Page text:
Characteristics of people with low health literacy on coronary heart disease GP registers in South London: a cross-sectional study

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Abstract

Objective: To explore characteristics associated with, and prevalence of, low health literacy in patients recruited to investigate the role of depression in patients on General Practice (GP) Coronary Heart Disease (CHD) registers (the Up-Beat UK study).

Design: Cross-sectional cohort. The health literacy measure was the Rapid Estimate of Health Literacy in Medicine (REALM). Univariable analyses identified characteristics associated with low health literacy and compared health service use between health literacy statuses. Those variables where there was a statistically significant/borderline significant difference between health literacy statuses were entered into a multivariable model.

Setting: 16 General Practices in South London, UK.

Participants: Inclusion: patients >18 years, registered with a GP and on a GP CHD register. Exclusion: patients temporarily registered.

Primary outcome measure: REALM.

Results: Of the 803 Up-Beat cohort participants, 687 (85.55%) completed the REALM of whom 106 (15.43%) had low health literacy. Twenty-eight participants could not be included in the multivariable analysis due to missing predictor variable data, leaving a sample of 659. The variables remaining in the final model were age, gender, ethnicity, Indices of Multiple Deprivation score, years of education, employment; body mass index and alcohol intake, and anxiety scores (Hospital Anxiety and Depression Scale). Univariable analysis also showed that people with low health literacy may have more, and longer, practice nurse consultations than people with adequate health literacy.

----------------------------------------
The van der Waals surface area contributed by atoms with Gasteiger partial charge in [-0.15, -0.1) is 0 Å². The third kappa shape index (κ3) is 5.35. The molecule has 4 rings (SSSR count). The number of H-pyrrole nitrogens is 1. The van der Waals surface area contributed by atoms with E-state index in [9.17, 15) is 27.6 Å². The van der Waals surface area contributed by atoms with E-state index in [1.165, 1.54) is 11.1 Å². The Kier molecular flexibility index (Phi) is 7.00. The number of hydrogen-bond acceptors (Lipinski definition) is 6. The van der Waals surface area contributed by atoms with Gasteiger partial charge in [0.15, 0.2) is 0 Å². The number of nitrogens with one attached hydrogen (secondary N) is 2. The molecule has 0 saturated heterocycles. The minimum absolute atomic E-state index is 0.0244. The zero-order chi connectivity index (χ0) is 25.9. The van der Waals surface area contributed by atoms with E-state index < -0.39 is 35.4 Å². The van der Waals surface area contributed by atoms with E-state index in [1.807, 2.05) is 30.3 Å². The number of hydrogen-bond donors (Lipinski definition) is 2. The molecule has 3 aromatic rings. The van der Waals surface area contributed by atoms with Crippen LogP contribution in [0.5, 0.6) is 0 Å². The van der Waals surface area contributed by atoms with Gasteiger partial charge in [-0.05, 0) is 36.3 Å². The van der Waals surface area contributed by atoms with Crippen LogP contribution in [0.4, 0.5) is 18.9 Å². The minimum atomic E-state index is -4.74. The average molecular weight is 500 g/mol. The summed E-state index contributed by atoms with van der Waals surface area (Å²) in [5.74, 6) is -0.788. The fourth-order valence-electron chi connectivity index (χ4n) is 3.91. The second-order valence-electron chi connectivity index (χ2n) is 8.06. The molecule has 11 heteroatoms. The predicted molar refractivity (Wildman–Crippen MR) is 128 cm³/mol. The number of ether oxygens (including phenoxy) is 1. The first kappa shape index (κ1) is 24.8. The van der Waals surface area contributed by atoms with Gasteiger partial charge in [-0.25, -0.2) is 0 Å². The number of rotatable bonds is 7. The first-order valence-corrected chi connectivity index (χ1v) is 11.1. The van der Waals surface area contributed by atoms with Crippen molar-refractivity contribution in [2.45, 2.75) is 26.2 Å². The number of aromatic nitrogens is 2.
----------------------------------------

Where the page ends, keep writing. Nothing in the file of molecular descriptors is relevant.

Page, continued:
Conclusions: There is a disadvantaged group of people on GP CHD registers with low health literacy. The multivariable model showed that patients with low health literacy have significantly higher anxiety levels than people with adequate health literacy. In addition, the univariable analyses show that such patients have more, and longer, consultations with practice nurses. We will collect 4-year longitudinal cohort data to explore the impact of health literacy in people on GP CHD registers and the impact of health literacy on health service use.

Original languageEnglish
Article numbere001503
Number of pages5
JournalBMJ Open
Volume3
Issue number1
DOIs
Publication statusPublished - 2013

Keywords

  • DEPRESSION
  • UK
  • SKILLS
  • PRIMARY-CARE
  • ADULTS

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